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This profile was last updated on 4/7/15  and contains information from public web pages and contributions from the ZoomInfo community.

Dr. Angela S. Guarda

Wrong Dr. Angela S. Guarda?

Associate Professor of Psychiatry

Johns Hopkins School of Medicine
Johns Hopkins University
242 Garland Hall 3400 N. Charles Street
Baltimore , Maryland 21218
United States

Company Description: The Johns Hopkins University School of Nursing is a global leader in nursing research, education and scholarship and is ranked among the top 10 nursing higher...   more

Employment History

Board Memberships and Affiliations


  • MD , Department of Psychiatry
    Johns Hopkins School of Medicine
72 Total References
Web References
Angela Guarda, ..., 7 April 2015 [cached]
Angela Guarda, MD Associate Professor of Psychiatry and Behavioral Sciences The John Hopkins School of Medicine
Angela Guarda, MD Angela Guarda is an associate professor at the Johns Hopkins University School of Medicine, directs the Eating Disorders Program. Her expertise is in treating patients with anorexia nervosa and bulimia, and she researches predictors of outcome in these patients as well as using neuroimaging to better understand eating disorders. Guarda received her medical degree in 1991 from the University of Maryland, and she has been at Johns Hopkins since her psychiatry residency in 1992.
*Angela Guarda, MD
The GreenMount School, 19 Sept 2014 [cached]
Angela Guarda: Community Board Member
Angela Guarda MD is Associate Professor of Psychiatry at the Johns Hopkins School of Medicine and the Director of the Johns Hopkins Eating Disorders Program. Angela joined the Board in 2010 and serves on the GreenMount School Curriculum Committee, the Admissions Committee and the Marketing Committee. Angela is married to Jeff Gilleran and has two daughters at the Greenmount School.
Biological Psychology Links, 19 Sept 2007 [cached]
"Involvement of the opioid system may explain the addictive quality of this behavioral disorder," said Angela Guarda, M.D., assistant professor of psychiatry at Johns Hopkins School of Medicine in Baltimore, Md.
"That means that getting an implant ..., 20 Mar 2015 [cached]
"That means that getting an implant alone was effective, and nearly as effective as having it turned on," says Angela Guarda, MD, director of the Eating Disorders Program at The Johns Hopkins Hospital.
"Substance abuse is a concern and is often linked with binge-eating disorder," says Guarda. "Vyvanse is a controlled substance with abuse potential."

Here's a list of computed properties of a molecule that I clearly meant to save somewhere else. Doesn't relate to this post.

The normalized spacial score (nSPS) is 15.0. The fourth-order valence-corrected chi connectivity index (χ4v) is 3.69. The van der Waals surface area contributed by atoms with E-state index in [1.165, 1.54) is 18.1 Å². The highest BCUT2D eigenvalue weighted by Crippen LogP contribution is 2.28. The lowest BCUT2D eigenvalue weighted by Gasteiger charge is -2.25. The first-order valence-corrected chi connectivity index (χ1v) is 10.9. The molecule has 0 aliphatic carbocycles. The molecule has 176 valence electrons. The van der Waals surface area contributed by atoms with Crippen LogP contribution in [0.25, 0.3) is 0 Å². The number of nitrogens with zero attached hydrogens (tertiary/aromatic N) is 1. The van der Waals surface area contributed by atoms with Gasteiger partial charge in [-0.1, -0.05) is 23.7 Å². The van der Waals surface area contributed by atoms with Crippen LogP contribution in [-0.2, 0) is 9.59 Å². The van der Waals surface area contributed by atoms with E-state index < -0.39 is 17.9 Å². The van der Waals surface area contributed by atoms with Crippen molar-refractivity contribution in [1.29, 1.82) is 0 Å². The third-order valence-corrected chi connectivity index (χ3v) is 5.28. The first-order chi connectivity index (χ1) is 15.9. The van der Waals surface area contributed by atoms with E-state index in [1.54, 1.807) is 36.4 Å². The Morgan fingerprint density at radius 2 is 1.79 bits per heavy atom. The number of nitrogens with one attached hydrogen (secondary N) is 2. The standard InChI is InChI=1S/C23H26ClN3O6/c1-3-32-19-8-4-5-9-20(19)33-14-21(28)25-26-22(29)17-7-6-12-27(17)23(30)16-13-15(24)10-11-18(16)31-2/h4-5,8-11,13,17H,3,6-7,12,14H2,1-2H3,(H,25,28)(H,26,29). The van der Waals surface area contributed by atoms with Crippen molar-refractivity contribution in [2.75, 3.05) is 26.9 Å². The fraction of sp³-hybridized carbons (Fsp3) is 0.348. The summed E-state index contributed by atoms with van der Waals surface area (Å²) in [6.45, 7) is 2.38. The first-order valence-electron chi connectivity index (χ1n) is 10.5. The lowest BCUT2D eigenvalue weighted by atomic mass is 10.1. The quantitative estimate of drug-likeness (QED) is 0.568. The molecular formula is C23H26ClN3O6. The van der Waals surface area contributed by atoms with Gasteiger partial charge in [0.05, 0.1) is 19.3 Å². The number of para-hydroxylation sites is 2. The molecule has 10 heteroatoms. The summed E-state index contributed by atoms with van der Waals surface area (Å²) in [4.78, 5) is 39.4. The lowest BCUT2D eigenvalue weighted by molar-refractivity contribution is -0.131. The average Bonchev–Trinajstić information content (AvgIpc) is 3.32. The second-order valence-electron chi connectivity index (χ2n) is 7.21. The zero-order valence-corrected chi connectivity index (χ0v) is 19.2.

Despite some positive weight loss results, says Guarda, Vyvanse is neither a weight-loss drug nor cure for obesity. "There is some concern that the direct-to-consumer marketing of this drug that's underway will result in patients asking for this medicine from physicians," she says.
Most women even those who are ..., 14 July 2014 [cached]
Most women even those who are very thin do not have a thigh gap, says Angela Guarda, an associate professor of psychiatry at the Johns Hopkins School of Medicine and director of the Johns Hopkins Eating Disorders Program. YouTube videos offer how-tos on achieving a thigh gap, and some self-proclaimed experts argue that there is a healthful way to achieve a thigh gap through exercise.
But eating disorder experts say that the quest is dangerous, noting that even many lean athletes do not have a thigh gap. Whether a womans inner thighs touch depends on bone structure, shape of the pelvic girdle and how far apart the hip bones are, in addition to weight, Guarda says. Most womens thighs touch somewhere from between their crotch and their knees, even at a healthful thin weight, she says.
The quest for a thigh gap could lead to a full-fledged eating disorder, Guarda says. For example, she says, an obsession with certain body areas can lead to body checking. People who do this pinch themselves often, on the stomach, thighs or elsewhere, or they use their fingers to measure their arms, wrists or thighs, and check their appearance in mirrors compulsively. Engaging in these bodychecking behaviours is likely to reinforce body dissatisfaction and negative body image, Guarda says.
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